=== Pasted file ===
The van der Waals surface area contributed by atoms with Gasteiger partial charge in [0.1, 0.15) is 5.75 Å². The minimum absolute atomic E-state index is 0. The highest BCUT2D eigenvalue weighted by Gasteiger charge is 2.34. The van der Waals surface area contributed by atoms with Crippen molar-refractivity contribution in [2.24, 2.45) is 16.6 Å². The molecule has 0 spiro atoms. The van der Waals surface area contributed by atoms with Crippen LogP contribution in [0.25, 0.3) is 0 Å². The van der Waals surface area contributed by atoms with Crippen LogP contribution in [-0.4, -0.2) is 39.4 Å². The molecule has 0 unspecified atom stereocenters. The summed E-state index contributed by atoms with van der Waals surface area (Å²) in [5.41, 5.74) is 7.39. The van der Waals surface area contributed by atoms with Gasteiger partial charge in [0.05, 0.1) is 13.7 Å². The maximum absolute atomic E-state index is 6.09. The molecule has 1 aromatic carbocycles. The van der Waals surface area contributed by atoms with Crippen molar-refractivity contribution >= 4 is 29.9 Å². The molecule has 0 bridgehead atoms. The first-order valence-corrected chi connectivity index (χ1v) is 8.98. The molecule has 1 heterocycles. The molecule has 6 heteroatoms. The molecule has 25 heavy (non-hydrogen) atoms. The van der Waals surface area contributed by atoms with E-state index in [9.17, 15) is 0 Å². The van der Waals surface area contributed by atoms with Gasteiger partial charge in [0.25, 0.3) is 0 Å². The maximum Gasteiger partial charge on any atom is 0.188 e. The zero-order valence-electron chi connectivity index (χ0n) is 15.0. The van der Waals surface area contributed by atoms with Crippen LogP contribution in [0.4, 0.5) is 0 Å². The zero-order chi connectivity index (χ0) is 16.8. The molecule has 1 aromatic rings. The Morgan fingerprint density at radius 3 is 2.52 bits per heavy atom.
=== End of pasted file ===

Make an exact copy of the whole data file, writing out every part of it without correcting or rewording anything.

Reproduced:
The van der Waals surface area contributed by atoms with Gasteiger partial charge in [0.1, 0.15) is 5.75 Å². The minimum absolute atomic E-state index is 0. The highest BCUT2D eigenvalue weighted by Gasteiger charge is 2.34. The van der Waals surface area contributed by atoms with Crippen molar-refractivity contribution in [2.24, 2.45) is 16.6 Å². The molecule has 0 spiro atoms. The van der Waals surface area contributed by atoms with Crippen LogP contribution in [0.25, 0.3) is 0 Å². The van der Waals surface area contributed by atoms with Crippen LogP contribution in [-0.4, -0.2) is 39.4 Å². The molecule has 0 unspecified atom stereocenters. The summed E-state index contributed by atoms with van der Waals surface area (Å²) in [5.41, 5.74) is 7.39. The van der Waals surface area contributed by atoms with Gasteiger partial charge in [0.05, 0.1) is 13.7 Å². The maximum absolute atomic E-state index is 6.09. The molecule has 1 aromatic carbocycles. The van der Waals surface area contributed by atoms with Crippen molar-refractivity contribution >= 4 is 29.9 Å². The molecule has 0 bridgehead atoms. The first-order valence-corrected chi connectivity index (χ1v) is 8.98. The molecule has 1 heterocycles. The molecule has 6 heteroatoms. The molecule has 25 heavy (non-hydrogen) atoms. The van der Waals surface area contributed by atoms with E-state index in [9.17, 15) is 0 Å². The van der Waals surface area contributed by atoms with Gasteiger partial charge in [0.25, 0.3) is 0 Å². The maximum Gasteiger partial charge on any atom is 0.188 e. The zero-order valence-electron chi connectivity index (χ0n) is 15.0. The van der Waals surface area contributed by atoms with Crippen LogP contribution in [0.4, 0.5) is 0 Å². The zero-order chi connectivity index (χ0) is 16.8. The molecule has 1 aromatic rings. The Morgan fingerprint density at radius 3 is 2.52 bits per heavy atom.